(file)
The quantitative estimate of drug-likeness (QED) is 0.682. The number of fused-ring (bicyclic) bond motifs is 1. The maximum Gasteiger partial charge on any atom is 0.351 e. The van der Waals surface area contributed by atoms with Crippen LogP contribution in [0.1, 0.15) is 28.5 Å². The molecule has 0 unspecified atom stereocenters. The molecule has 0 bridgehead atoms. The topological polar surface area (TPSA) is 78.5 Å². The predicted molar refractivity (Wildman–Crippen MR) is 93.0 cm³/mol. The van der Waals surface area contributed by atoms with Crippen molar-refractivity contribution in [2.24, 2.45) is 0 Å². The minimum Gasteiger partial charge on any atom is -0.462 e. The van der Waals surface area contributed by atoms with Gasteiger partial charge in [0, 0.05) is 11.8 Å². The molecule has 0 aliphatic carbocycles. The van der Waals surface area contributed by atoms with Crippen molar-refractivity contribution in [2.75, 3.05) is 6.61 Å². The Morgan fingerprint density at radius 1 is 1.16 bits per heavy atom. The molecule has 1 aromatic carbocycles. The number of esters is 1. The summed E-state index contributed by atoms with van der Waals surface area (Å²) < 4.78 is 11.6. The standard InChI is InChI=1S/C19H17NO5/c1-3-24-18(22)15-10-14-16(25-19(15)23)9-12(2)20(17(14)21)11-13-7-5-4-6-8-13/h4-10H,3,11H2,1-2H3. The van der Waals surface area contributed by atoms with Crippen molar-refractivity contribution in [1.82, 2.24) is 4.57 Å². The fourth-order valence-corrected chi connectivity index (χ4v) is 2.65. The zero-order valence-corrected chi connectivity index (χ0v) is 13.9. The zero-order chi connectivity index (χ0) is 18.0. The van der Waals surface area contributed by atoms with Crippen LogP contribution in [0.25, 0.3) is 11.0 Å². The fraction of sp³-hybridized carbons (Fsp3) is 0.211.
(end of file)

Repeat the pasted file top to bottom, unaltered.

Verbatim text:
The quantitative estimate of drug-likeness (QED) is 0.682. The number of fused-ring (bicyclic) bond motifs is 1. The maximum Gasteiger partial charge on any atom is 0.351 e. The van der Waals surface area contributed by atoms with Crippen LogP contribution in [0.1, 0.15) is 28.5 Å². The molecule has 0 unspecified atom stereocenters. The molecule has 0 bridgehead atoms. The topological polar surface area (TPSA) is 78.5 Å². The predicted molar refractivity (Wildman–Crippen MR) is 93.0 cm³/mol. The van der Waals surface area contributed by atoms with Crippen molar-refractivity contribution in [2.24, 2.45) is 0 Å². The minimum Gasteiger partial charge on any atom is -0.462 e. The van der Waals surface area contributed by atoms with Gasteiger partial charge in [0, 0.05) is 11.8 Å². The molecule has 0 aliphatic carbocycles. The van der Waals surface area contributed by atoms with Crippen molar-refractivity contribution in [2.75, 3.05) is 6.61 Å². The Morgan fingerprint density at radius 1 is 1.16 bits per heavy atom. The molecule has 1 aromatic carbocycles. The number of esters is 1. The summed E-state index contributed by atoms with van der Waals surface area (Å²) < 4.78 is 11.6. The standard InChI is InChI=1S/C19H17NO5/c1-3-24-18(22)15-10-14-16(25-19(15)23)9-12(2)20(17(14)21)11-13-7-5-4-6-8-13/h4-10H,3,11H2,1-2H3. The van der Waals surface area contributed by atoms with Crippen molar-refractivity contribution in [1.82, 2.24) is 4.57 Å². The fourth-order valence-corrected chi connectivity index (χ4v) is 2.65. The zero-order valence-corrected chi connectivity index (χ0v) is 13.9. The zero-order chi connectivity index (χ0) is 18.0. The van der Waals surface area contributed by atoms with Crippen LogP contribution in [0.25, 0.3) is 11.0 Å². The fraction of sp³-hybridized carbons (Fsp3) is 0.211.